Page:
The arguments with which the People’s Republic of China (PRC), the Republic of China (ROC) and Japan justify their sovereignty over the Diaoyu/Senkaku islands have as much truth in them as historical and legal evidence may have: that is, an evidence that depends on every state’s own interpretation. They use old maps and legal arguments as proves, but what can old maps prove? Does China expect to convince Japan, however founded China’s claims may be?
If we used the same legal arguments in Europe we would go back to fighting each other. Just look at a map from the last century, and you’ll see that the potential for territorial dispute is huge. The problem is: an issue in which emotions weigh more than rational arguments and in which both parties are right from their own perspective, is hard, if not impossible to solve.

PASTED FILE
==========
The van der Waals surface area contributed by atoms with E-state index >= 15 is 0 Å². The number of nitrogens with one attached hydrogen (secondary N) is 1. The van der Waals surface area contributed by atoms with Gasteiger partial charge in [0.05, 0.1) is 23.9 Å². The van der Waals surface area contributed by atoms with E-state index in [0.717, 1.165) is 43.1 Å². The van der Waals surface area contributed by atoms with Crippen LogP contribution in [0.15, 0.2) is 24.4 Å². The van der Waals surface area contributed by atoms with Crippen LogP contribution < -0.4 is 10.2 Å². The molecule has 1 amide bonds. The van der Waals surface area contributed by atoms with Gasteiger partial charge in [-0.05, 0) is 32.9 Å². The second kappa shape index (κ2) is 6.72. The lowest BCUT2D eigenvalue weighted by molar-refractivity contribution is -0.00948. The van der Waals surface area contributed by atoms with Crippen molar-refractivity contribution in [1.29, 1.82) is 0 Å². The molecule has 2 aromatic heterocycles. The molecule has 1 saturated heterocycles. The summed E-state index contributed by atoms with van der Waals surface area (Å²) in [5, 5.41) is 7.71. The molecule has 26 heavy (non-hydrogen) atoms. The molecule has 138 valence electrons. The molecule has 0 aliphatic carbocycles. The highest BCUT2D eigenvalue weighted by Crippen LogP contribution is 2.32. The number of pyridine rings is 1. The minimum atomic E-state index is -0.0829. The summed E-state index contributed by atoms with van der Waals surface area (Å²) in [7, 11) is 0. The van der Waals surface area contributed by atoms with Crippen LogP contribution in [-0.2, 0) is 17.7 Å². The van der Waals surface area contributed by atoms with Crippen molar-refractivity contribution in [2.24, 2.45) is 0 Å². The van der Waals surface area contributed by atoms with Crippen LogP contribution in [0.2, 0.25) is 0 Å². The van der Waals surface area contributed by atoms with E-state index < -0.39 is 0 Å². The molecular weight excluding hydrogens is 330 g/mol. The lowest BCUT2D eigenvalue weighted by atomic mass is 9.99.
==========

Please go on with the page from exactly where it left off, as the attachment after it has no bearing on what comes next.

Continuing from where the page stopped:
After World War II, Germany has accepted a loss of 1/3 of its national territory. Italy has lost territories, Great Britain has lost a whole empire. Losing a piece of land is actually not the end of the world. In the national ideology of the 19th century, a nation is like an organism, and its territory as an integral part of it cannot be severed without destroying the organism. Only after a catastrophic war did European powers come to terms with territorial losses. The precondition of the peace that followed the war, however, was the complete destruction of the continent, which made it clear to the majority of the people that when nation fight each other, no one wins. Asian nations have a different historical experience. China won WWII, but in reality, they feel as though they’d never won. That’s probably because the USA treated China as a minor power and didn’t let Chinese represent the interests of their country. Giving the Diaoyu islands to Japan upset both the Communist and the KMT government. But Japan was an ally of the US, and it was Asia’s only economic powerhouse for decades. Neither the US nor Japan predicted that China would rise, and so they missed their opportunity of deepening their friendship with the country and solve the most critical disputes. Now that China is more powerful it is to late to redress the wrong done.